dayoutlast is a record of my direct engagement with mostly contemporary art, mostly Los Angelean.

As this blog has evolved since its 2010 inception, so has my perspective. What I once perceived as central within the investigation was what was central, literally, within the photographic frame that I shared here. While still an important consideration, such thinking has also given way to more peripheral considerations, ones also accompanied occasionally by text (written manifestation of thought) and the oscillations between them. What's missing here are larger unknowns surrounding issues of presentation and representation; the amount of time and space it actually takes to accomplish such first-hand observations; and the quandaries between documentation and interpretation.

Despite my attempt to communicate here with image and text what is essential in some respect about the artwork, neither representation should ever be considered a substitution for the primary viewing experience. Of course, occasionally there are exceptions.

Most of the time, these posts are merely remnants---residual fragments---from my last day out.

Sunday, September 13, 2015

"Perfect Likeness: Photography and Composition" @ Hammer Museum

Rodney Graham
Dead Flowers in My Studio, 2009
Painted aluminum lightbox with transmuted
chromgenic transparency

Rodney Graham
Small Basement Camera Shop circa 1937, 2011
Painted aluminum light box with transmounted chromogenic transparency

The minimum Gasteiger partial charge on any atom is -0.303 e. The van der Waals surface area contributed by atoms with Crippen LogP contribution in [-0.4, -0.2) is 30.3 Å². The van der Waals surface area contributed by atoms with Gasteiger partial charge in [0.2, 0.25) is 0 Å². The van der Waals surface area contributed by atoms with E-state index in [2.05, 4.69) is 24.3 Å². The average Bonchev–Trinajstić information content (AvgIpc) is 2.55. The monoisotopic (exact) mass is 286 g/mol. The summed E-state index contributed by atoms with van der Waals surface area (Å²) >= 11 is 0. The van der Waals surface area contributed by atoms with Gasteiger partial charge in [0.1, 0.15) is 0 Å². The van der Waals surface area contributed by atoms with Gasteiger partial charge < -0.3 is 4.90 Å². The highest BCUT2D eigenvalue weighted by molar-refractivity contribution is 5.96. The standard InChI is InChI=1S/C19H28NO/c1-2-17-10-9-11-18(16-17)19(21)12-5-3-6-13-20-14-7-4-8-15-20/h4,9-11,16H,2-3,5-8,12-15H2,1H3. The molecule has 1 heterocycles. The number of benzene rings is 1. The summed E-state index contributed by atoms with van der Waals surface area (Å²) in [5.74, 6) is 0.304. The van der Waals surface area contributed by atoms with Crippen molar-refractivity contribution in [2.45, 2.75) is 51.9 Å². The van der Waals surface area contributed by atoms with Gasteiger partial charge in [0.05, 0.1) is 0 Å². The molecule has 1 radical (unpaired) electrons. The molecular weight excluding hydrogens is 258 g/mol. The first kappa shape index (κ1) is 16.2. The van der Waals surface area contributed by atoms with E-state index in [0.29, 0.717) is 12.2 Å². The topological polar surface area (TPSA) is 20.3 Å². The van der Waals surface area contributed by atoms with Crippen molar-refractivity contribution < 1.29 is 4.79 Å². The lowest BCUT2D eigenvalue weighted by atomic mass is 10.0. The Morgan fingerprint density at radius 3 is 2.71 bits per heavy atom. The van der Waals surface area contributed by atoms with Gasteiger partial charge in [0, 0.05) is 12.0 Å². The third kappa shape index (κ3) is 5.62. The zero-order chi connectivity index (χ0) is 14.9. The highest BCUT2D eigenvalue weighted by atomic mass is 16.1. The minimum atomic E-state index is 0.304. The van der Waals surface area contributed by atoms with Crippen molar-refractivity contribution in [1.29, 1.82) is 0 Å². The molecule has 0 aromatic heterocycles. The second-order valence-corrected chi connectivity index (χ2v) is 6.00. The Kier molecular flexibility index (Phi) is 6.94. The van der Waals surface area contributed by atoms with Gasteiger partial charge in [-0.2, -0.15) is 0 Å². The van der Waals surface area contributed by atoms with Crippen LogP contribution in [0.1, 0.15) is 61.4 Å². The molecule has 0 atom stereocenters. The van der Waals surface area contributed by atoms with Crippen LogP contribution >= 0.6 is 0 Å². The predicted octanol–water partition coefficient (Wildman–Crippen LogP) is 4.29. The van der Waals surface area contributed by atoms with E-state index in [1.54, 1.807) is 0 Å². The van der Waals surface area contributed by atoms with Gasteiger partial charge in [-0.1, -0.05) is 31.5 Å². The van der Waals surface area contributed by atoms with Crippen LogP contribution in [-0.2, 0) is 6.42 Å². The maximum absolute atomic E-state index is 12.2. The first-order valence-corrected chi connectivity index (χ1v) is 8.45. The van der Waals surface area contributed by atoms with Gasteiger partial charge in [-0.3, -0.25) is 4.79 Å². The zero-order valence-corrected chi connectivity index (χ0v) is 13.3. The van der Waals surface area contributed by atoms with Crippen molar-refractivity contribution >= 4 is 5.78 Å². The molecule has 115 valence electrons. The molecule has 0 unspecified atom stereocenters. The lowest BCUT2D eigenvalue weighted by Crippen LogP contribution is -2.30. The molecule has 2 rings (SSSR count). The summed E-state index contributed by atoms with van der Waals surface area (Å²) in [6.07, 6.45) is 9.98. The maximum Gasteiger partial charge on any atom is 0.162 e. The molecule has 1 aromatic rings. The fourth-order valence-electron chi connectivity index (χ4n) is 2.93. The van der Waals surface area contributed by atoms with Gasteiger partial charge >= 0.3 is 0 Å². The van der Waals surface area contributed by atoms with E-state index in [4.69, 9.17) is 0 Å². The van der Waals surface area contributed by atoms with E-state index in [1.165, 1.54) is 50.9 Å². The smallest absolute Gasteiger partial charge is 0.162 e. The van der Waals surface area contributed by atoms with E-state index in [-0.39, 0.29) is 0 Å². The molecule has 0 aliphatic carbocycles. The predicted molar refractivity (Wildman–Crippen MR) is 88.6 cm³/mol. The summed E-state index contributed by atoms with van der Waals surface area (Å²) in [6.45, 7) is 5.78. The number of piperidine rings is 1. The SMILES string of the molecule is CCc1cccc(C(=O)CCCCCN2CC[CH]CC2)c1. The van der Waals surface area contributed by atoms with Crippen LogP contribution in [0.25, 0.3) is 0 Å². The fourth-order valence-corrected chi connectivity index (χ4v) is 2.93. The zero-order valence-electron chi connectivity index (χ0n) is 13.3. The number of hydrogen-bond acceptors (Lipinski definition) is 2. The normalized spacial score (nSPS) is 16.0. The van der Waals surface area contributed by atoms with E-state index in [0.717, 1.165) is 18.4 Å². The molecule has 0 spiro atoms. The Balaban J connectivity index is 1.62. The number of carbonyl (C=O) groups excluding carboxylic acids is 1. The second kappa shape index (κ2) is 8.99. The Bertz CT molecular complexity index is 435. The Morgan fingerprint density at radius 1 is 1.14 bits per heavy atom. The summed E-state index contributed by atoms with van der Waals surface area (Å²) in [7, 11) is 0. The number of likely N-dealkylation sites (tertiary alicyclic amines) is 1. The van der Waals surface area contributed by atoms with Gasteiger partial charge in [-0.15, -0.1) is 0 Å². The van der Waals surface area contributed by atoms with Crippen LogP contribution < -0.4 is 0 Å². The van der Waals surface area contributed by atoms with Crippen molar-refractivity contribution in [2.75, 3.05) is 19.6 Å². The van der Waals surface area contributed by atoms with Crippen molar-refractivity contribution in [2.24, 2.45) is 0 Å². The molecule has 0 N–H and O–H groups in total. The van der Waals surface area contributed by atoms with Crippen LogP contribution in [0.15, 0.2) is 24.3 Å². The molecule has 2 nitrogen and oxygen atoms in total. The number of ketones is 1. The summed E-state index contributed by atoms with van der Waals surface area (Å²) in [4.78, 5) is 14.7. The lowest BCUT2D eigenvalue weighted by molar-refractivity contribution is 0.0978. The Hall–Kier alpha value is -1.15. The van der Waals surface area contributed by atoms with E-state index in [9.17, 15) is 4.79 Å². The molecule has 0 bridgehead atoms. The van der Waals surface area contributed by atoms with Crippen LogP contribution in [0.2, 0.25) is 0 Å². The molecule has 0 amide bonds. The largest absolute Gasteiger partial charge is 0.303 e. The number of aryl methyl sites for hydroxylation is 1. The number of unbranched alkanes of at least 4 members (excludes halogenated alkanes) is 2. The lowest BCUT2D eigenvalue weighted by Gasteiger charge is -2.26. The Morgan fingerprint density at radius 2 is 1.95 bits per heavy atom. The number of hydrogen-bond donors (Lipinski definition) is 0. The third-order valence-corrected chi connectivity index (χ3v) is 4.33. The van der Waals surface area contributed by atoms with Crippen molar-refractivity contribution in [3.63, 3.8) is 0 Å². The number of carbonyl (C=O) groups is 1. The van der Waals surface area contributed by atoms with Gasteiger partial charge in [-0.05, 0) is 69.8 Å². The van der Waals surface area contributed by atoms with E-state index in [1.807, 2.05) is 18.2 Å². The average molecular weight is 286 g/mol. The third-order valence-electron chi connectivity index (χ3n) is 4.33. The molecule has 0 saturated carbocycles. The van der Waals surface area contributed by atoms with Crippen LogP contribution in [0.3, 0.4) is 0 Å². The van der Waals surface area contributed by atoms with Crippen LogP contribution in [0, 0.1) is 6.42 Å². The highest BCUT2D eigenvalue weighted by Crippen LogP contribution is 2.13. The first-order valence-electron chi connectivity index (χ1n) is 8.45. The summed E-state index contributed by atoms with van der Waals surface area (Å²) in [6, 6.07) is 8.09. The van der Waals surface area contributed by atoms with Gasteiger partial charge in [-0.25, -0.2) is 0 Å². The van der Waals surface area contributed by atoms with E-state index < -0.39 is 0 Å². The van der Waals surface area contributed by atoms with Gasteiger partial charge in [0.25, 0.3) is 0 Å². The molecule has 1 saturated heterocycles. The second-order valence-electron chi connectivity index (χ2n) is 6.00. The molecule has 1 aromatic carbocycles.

Gillian Wearing
Self-Portrait as my Mother, Jean Gregory, 2003
Gelatin Silver Print

Thomas Demand
Daily #17, 2011
Framed dye transfer print

Jeff Wall
Boxing, 2011

Stan Douglas
Hastings Park, 16 July 1955, 2008
Digital C-Print mounted on dibond aluminum

Lucas Blalock
Broken Composition, 2011
Chromogenic print

Peter Holzhauer
Kodiak, 2001
Gelatin silver print

Roe Etheridge
Peas and Pickles, 2014
Dye sublimation print on aluminum

Hiroshi Sugimoto
Conceptual Forms 0003
Dini's Surface: a surface of constant negative
curvature obtained by twisting a pseudosphere, 2004
Gelatin silver print

Wolfgang Tillmans
window New Inn Yard, 1997
Chromogenic print

Elad Lassry
Selkirk Rex, LaPerm, 2011
Chromogenic print diptych, painted frames

Catherine Opie

Lawrence (Black Shirt), 2012
Pigment print

Lawrence, 2012
Pigment Print

Andres Serrano
Klansman (Wizard III), 1990

Roe Etheridge
Thanksgiving 1984, 2009
Chromgenic print

McDermott & McGough
Those Moments, 1955, 2010
Tricolor carbon print

Sharon Lockhart
Gashgaoka Girl's Basketball Team: Kumi Nanjo
and Marie Komurol Rie Ouchi; Atsuko Shinkai,
Eri Kobayashi and Naomi Hasegawa, 1997
One of three framed chromogenic prints

Andreas Gursky
Alba, 1989
C-Print, diasec

Thomas Demand
Diving Board (Sprngturm), 1994
Chromogenic color print

Annette Kelm
First Picture for a Show, 2007
Chromogenic print

Lynn Davis
Icdeberg 32, Disko Bay, Greenland, 2000
Gelatin silver print, toned with gold

Christopher Williams
Department of Water and Power
General Office Building, dedicated 
on June 1, 1965
Albert C Martin and Associates
May 18, 1994
(Nr. 1 and Nr. 2), 1994
Two gelatin silver prints

Jeff Wall
A view from an apartment, 2004-05
Transparency in light box

Jeff Wall
Diagonal Composition, 1993
Transparency in light box

Thomas Demand
Daily #21, 2011
Framed dye transfer print

Christopher Williams
Untitled (Study in Yellow and Green/East Berlin)
Studio Thomas Borho, Dusseldorf, July 7th, 2012, 2012